A post I wrote recently for Witch Week explored one aspect of Claude Lévi-Strauss’s Theory of Binary Opposites, namely that of the nasty and irredeemably dastardly antagonist. Because the week’s theme was Villains I dealt rather less with the figure on the other side of the continuum, the relatively innocent protagonist.
In fantasy fiction written for younger readers that figure tends to be a person one can identify with: whatever their gender they as youngsters usually have to face up to their morally corrupt binary opposite by mostly using inner resources; and often they have to cope without familial — especially parental — help.
A typical scenario might play out in this way: a notional orphan — one who believes their parents dead, or at least missing — is pivotal in a conflict against an evil regime. They spy another world from a wardrobe, cupboard or similar hidey-hole; they are susceptible to abduction but ultimately prove instrumental in releasing other children from slavery or worse; they exhibit quick-wittedness, or bravery, resourcefulness, loyalty or compassion, or any combination of these; above all they are individuals to admire, cheer on and wish well.
Is this outline possibly ringing bells for you?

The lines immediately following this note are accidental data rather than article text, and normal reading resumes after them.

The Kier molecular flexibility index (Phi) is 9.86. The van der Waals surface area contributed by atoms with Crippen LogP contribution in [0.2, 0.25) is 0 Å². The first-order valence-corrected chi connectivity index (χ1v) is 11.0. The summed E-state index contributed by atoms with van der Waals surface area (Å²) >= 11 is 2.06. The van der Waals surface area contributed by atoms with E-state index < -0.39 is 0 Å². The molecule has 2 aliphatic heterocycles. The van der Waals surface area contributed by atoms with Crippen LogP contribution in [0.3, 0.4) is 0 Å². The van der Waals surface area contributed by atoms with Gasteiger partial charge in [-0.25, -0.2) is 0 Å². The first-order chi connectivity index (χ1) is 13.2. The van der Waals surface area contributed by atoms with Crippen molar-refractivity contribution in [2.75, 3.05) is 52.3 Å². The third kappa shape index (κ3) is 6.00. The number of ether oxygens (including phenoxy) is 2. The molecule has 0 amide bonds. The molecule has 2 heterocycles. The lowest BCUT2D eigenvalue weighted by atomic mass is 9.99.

I have, with many another viewer, been watching the television adaptation of Philip Pullman’s His Dark Materials (the first series largely based on Northern Lights, known in North America as The Golden Compass) and been impressed by Jack Thorne’s script, the principal actors and its production values.
But I am also struck by how Pullman’s novel plugged into the quintessence of the fairytale protagonist while portraying Lyra as a credible and rounded individual, and Mrs Coulter as an ambivalent parental figure. Pullman establishes Lyra as no cardboard cut-out heroine but as one who shares aspects of the several personifications of fairytale protagonist; it is even possible to identify those aspects in each of several traditional hero/ine categories:
- Morally upright character: Lyra has a deep-rooted sense of loyalty to friends, compassion for the down-trodden and antipathy to cruelty
- Rogue/thief: while at Jordan College she habitually disobeys injunctions, a rebellious behaviour she retains throughout the trilogy
- Trickster: she is adept at deceit, for example when hiding the drone spy in a sealed container; and in a sequel she is distressed when her name is echoed back to her as ‘Liar! Liar!‘
- Innocent/fool: she follows her inclinations regardless of dangers and often in complete ignorance of possible consequences
- Chosen One: one of her aspects which she has to remain ignorant of is the witches’ prophecy concerning her, an ignorance which is an essential prerequisite if she is to fulfil the trope of one destined by fate to accomplish great things
Because she is no single simple archetype from this gallery but a judicious mix she remains credibly real and complex, and thus able to sustain our involvement and investment over a series of books.